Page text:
Avoiding the Perils of C++0x Data Races

Avoiding the Perils of C++0x Data Races

ace conditions are an inherent part of parallel programming. A race condition exists any time a program’s behavior may depend on the relative ordering of events on separate threads. In the vast majority of cases, race conditions are harmless?the program works regardless of which thread gets a lock first, or which thread processes a chunk of data. In some cases, however, race conditions can cause problems.

The main danger with race conditions is that by their very nature they are timing dependent. This becomes problematic when one thread executes a particular piece of code while another thread is executing a different piece of code. If the pieces of code in question are very small (only one or two CPU instructions, for example) and occur very rarely, then the race condition might not show up very often, and you may miss it entirely during testing. In fact, the conditions necessary for the problem to occur may not manifest at all during testing.

For example, if your test system has only one CPU, then threads cannot really execute in parallel. You must interleave them. This lack of true concurrency means that some potential race condition problems just cannot occur. The same problem exists to a lesser extent if you test code on a system with a small number of CPUs (for example, on a dual-core desktop machine) when the problematic conditions can happen only with a higher level of parallelism (for example, on a 64-CPU server machine).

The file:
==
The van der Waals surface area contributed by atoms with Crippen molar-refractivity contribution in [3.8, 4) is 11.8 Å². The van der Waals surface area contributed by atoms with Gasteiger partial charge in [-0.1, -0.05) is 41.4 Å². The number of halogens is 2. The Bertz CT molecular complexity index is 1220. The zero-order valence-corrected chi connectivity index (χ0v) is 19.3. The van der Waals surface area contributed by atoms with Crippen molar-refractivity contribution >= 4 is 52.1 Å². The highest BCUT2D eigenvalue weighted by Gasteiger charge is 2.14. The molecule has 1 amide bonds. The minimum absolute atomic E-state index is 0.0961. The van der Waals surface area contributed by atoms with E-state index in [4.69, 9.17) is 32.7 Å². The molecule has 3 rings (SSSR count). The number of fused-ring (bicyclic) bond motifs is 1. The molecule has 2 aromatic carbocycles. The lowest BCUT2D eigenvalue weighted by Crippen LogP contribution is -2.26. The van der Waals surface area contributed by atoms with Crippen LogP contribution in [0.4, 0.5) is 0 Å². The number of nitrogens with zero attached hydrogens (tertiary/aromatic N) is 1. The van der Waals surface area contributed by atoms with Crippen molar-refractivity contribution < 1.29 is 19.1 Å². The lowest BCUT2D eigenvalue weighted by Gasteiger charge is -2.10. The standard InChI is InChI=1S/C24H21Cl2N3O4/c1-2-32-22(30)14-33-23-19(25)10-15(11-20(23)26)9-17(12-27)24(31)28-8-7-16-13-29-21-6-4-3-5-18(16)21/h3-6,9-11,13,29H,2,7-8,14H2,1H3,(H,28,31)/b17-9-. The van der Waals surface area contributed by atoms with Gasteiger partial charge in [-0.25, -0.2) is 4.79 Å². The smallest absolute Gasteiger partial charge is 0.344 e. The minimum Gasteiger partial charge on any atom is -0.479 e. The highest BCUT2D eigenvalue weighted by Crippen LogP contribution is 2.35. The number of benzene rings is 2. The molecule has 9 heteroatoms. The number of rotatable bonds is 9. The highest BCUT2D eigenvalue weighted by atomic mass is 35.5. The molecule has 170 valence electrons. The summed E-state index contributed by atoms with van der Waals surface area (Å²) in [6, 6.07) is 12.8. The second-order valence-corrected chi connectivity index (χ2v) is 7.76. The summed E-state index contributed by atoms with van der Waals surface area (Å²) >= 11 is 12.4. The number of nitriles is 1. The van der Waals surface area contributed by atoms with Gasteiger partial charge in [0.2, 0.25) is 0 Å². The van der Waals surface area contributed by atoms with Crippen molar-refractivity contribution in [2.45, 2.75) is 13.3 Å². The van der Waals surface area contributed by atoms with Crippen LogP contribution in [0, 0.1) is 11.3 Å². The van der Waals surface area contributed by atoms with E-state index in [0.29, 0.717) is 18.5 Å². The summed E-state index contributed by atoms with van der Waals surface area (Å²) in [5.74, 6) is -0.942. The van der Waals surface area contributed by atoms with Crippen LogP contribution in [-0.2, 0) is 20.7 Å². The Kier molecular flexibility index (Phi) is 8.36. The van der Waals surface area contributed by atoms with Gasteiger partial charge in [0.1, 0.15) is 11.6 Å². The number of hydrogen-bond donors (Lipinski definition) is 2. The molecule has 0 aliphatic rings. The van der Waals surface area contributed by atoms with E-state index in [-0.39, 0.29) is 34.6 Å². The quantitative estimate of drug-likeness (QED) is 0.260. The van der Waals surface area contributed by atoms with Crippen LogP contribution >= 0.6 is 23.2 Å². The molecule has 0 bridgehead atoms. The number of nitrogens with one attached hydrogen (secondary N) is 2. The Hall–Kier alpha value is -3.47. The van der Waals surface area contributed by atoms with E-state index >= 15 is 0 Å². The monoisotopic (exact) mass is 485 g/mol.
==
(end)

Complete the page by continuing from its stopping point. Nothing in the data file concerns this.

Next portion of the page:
This article demonstrates how race conditions in general and C++0x data races in particular can cause real problems in parallel code and offers some tips for preventing them.

Locks Cannot Prevent Race Conditions

Protecting your data with a mutex lock does not guarantee that your code will be free from problematic race conditions, even if you obsessively ensure that the data is accessed only while the lock is held. If the lock is at the wrong level of granularity, or the scope of the lock is wrong, then problematic race conditions can still occur.

For example, consider a simple data structure that contains a list of items and a count of the items in the list. If you protect each part of the data structure with its own mutex, you can still get race conditions even though everything is nominally synchronized. Because the parts are protected with individual mutexes, you must update them separately. This means that at certain points you will have updated one and not the other (for example, you have added a new item to the list but have not yet updated the count). Thus, when another thread accesses the data structure, it will see the two parts of the data structure as out of sync with each other.

The solution in this case is obvious: use a single mutex to protect the entire data structure. In more complex cases, it can be much harder to identify scenarios where there may be a race condition, and eliminating the race condition may require more extensive changes, such as changes to the interface.

Data Races Are Always Dangerous

In C++0x, a “Data Race” is a particular kind of race condition where two threads both access a non-atomic variable without synchronization, and at least one of those accesses is a write. A data race results in undefined behavior, so if you have a data race in C++0x then your program really could do anything at all.